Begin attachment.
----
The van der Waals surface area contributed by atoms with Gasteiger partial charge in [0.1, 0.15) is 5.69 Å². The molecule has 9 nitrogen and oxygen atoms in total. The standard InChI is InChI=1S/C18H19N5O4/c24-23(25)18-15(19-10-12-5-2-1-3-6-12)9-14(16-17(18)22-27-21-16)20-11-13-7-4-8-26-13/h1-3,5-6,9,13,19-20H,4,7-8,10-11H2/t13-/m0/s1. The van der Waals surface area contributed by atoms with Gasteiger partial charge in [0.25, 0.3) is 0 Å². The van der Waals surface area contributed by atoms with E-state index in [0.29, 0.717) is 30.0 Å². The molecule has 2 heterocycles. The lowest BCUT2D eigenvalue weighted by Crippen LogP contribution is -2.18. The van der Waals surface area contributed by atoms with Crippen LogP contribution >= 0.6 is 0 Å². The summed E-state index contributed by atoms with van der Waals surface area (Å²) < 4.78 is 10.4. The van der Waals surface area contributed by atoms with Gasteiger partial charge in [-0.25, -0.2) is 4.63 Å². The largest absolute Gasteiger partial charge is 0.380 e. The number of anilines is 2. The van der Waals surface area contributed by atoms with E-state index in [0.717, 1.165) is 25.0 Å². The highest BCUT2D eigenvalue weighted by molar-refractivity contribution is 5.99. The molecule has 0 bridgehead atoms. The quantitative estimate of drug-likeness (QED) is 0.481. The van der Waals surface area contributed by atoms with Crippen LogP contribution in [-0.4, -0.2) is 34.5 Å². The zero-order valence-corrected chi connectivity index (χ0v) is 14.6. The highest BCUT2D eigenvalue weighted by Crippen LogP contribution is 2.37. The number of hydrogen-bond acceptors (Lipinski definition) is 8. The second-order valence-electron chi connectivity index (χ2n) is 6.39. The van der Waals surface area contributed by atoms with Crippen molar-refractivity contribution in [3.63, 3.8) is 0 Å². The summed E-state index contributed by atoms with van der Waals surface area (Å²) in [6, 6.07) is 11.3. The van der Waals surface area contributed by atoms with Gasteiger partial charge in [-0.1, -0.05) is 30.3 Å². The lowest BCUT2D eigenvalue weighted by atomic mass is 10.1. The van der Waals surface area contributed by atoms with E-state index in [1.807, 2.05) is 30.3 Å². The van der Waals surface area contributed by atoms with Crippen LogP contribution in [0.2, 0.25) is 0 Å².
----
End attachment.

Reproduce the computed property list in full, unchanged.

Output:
The van der Waals surface area contributed by atoms with Gasteiger partial charge in [0.1, 0.15) is 5.69 Å². The molecule has 9 nitrogen and oxygen atoms in total. The standard InChI is InChI=1S/C18H19N5O4/c24-23(25)18-15(19-10-12-5-2-1-3-6-12)9-14(16-17(18)22-27-21-16)20-11-13-7-4-8-26-13/h1-3,5-6,9,13,19-20H,4,7-8,10-11H2/t13-/m0/s1. The van der Waals surface area contributed by atoms with Gasteiger partial charge in [0.25, 0.3) is 0 Å². The van der Waals surface area contributed by atoms with E-state index in [0.29, 0.717) is 30.0 Å². The molecule has 2 heterocycles. The lowest BCUT2D eigenvalue weighted by Crippen LogP contribution is -2.18. The van der Waals surface area contributed by atoms with Crippen LogP contribution >= 0.6 is 0 Å². The summed E-state index contributed by atoms with van der Waals surface area (Å²) < 4.78 is 10.4. The van der Waals surface area contributed by atoms with Gasteiger partial charge in [-0.25, -0.2) is 4.63 Å². The largest absolute Gasteiger partial charge is 0.380 e. The number of anilines is 2. The van der Waals surface area contributed by atoms with E-state index in [0.717, 1.165) is 25.0 Å². The highest BCUT2D eigenvalue weighted by molar-refractivity contribution is 5.99. The molecule has 0 bridgehead atoms. The quantitative estimate of drug-likeness (QED) is 0.481. The van der Waals surface area contributed by atoms with Crippen LogP contribution in [-0.4, -0.2) is 34.5 Å². The zero-order valence-corrected chi connectivity index (χ0v) is 14.6. The highest BCUT2D eigenvalue weighted by Crippen LogP contribution is 2.37. The number of hydrogen-bond acceptors (Lipinski definition) is 8. The second-order valence-electron chi connectivity index (χ2n) is 6.39. The van der Waals surface area contributed by atoms with Crippen molar-refractivity contribution in [3.63, 3.8) is 0 Å². The summed E-state index contributed by atoms with van der Waals surface area (Å²) in [6, 6.07) is 11.3. The van der Waals surface area contributed by atoms with Gasteiger partial charge in [-0.1, -0.05) is 30.3 Å². The lowest BCUT2D eigenvalue weighted by atomic mass is 10.1. The van der Waals surface area contributed by atoms with E-state index in [1.807, 2.05) is 30.3 Å². The van der Waals surface area contributed by atoms with Crippen LogP contribution in [0.2, 0.25) is 0 Å².